There are new proposals to bring back grizzly bears in the North Cascades

Grizzly bears. (National Park Service)

Grizzly bears could get another chance at returning to Washington’s North Cascades, under a framework two federal agencies unveiled on Thursday.

The U.S. Fish & Wildlife Service and National Park Service released a set of options to bring the hulking animals back into the area — a wild expanse of glaciated peaks, dense forests, and rushing streams and rivers.

Grizzlies once roamed the region’s rugged terrain but were decimated by hunting throughout the 20th century and none are known to be living there now.

Plans to reintroduce the bears are not final. They’re described in a 303-page draft restoration plan and environmental impact statement, which the agencies are seeking public input on before moving ahead. And one of the alternatives they’ve presented is to take no action.

“We are looking for the public’s help in selecting the best path forward as we evaluate grizzly bear recovery on these federal lands,” Don Striker, superintendent of North Cascades National Park, said in a statement.

Washington’s Department of Fish and Wildlife said it had received notice of the federal agencies’ North Cascades grizzly plans and was working with them on the process.

“We are committed to grizzly bear recovery in Washington and will engage with the federal agencies as required by law,” said Eric Gardner, director of wildlife programs for the department.

A state law prohibits Washington wildlife managers from transplanting or introducing grizzlies in the state.

The last confirmed North Cascades grizzly sighting in Washington was in 1996, near Glacier Peak. A bear photographed in 2010 on the popular Sahale Arm trail was thought by some to be a grizzly but may have been a large black bear with a pronounced shoulder hump.

Study and debate over restoring the region’s grizzly bear population goes back over two decades.

The Fish & Wildlife Service officially declared a grizzly recovery zone in the North Cascades in a 1997 planning document, and along with the National Park Service began a process in 2015 to analyze how to restore the bears in the region.

In 2020, the Trump administration halted a grizzly restoration plan for the area amid opposition from ranchers, farmers, and others. Environmental advocates sued in response. The Biden administration last year restarted the process of studying North Cascades grizzly recovery.

The latest plans won praise from conservation groups.

“I’m delighted to see that a plan to restore grizzly bears to the North Cascades is moving forward,” said Andrea Zaccardi, carnivore conservation legal director at the Center for Biological Diversity, which filed a lawsuit against the Trump administration over rescinding the earlier grizzly plan.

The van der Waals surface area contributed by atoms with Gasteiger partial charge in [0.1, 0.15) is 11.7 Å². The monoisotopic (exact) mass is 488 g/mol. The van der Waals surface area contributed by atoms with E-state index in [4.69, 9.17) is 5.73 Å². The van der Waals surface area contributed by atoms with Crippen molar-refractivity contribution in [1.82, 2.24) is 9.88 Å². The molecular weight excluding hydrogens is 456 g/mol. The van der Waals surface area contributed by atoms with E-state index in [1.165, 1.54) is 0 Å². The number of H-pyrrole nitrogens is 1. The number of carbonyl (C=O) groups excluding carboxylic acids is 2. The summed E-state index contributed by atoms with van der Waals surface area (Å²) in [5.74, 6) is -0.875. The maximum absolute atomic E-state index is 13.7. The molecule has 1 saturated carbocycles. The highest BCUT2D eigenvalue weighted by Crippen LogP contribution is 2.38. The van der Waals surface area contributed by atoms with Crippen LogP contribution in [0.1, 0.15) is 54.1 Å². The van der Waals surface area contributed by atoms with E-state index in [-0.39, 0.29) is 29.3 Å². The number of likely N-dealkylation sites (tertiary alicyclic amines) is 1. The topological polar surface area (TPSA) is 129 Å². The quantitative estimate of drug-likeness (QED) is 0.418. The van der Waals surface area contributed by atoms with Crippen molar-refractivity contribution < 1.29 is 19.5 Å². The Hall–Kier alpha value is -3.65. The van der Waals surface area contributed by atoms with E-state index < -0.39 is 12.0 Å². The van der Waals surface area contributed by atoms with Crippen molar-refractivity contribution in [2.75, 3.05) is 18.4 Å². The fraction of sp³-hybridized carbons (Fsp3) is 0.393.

But the proposals to bring back grizzly bears to the North Cascades will also stir controversy.

U.S. Rep. Dan Newhouse, a Republican who represents Washington’s 4th Congressional District, which encompasses parts of the North Cascades region, is a past critic of reintroducing the bears in the area.

He said in a statement Thursday that, “The National Parks Service and Fish and Wildlife Service should end this process immediately.”

“Time and again, our communities have spoken to express staunch opposition to the introduction of these apex predators, which would be detrimental to our families, wildlife, and livestock alike,” he added.

The draft plan and environmental impact statement include two options for reviving North Cascades grizzlies. Both involve releasing three to seven bears annually over five to 10 years. The goal would be to establish an initial population of about 25 bears.

In the long term, the target would be a population of about 200 bears established within 60 years to a century. Past research indicates that the state’s North Cascades region could accommodate about 280 grizzly bears.

The two options differ when it comes to the guidelines for managing the bears. With the “preferred alternative” the agencies have put forward, management would be guided under what’s known as section 10(j) of the Endangered Species Act.

In short, this section of the law is supposed to allow for greater flexibility in managing animals, including in situations where they have conflicts with people.

For example, livestock owners in certain areas, under specified circumstances, and after getting government approval, would be allowed to kill grizzlies that attack or threaten livestock.

And people would be free to “haze, disrupt, or annoy” bears that approach homes and other structures.

Hugh Morrison, U.S. Fish & Wildlife Service regional director, said the 10(j) designation could provide a way to return grizzlies to the region “in a way that ensures communities, property, and the animals can all coexist peacefully.”

The Section 10(j) proposal is outlined in an 88-page rulemaking the Fish & Wildlife Service issued Thursday separate from the environmental impact statement.

There are about 2,000 grizzly bears spread across pockets of the West outside of Alaska.

In the 19th century, there were an estimated 50,000 in the U.S. But their numbers dropped into the hundreds by the 1930s. They were listed as a threatened species under the federal Endangered Species Act in 1975 and retain that designation in the lower 48 states.

Public comment on the latest North Cascades grizzly bear plans is open until Nov. 13. More information can be found here.

— By Bill Lucia, Washington State Standard

Washington State Standard is part of States Newsroom, a nonprofit news network supported by grants and a coalition of donors as a 501c(3) public charity. Washington State Standard maintains editorial independence. Contact Editor Bill Lucia for questions: Follow Washington State Standard on Facebook and Twitter.

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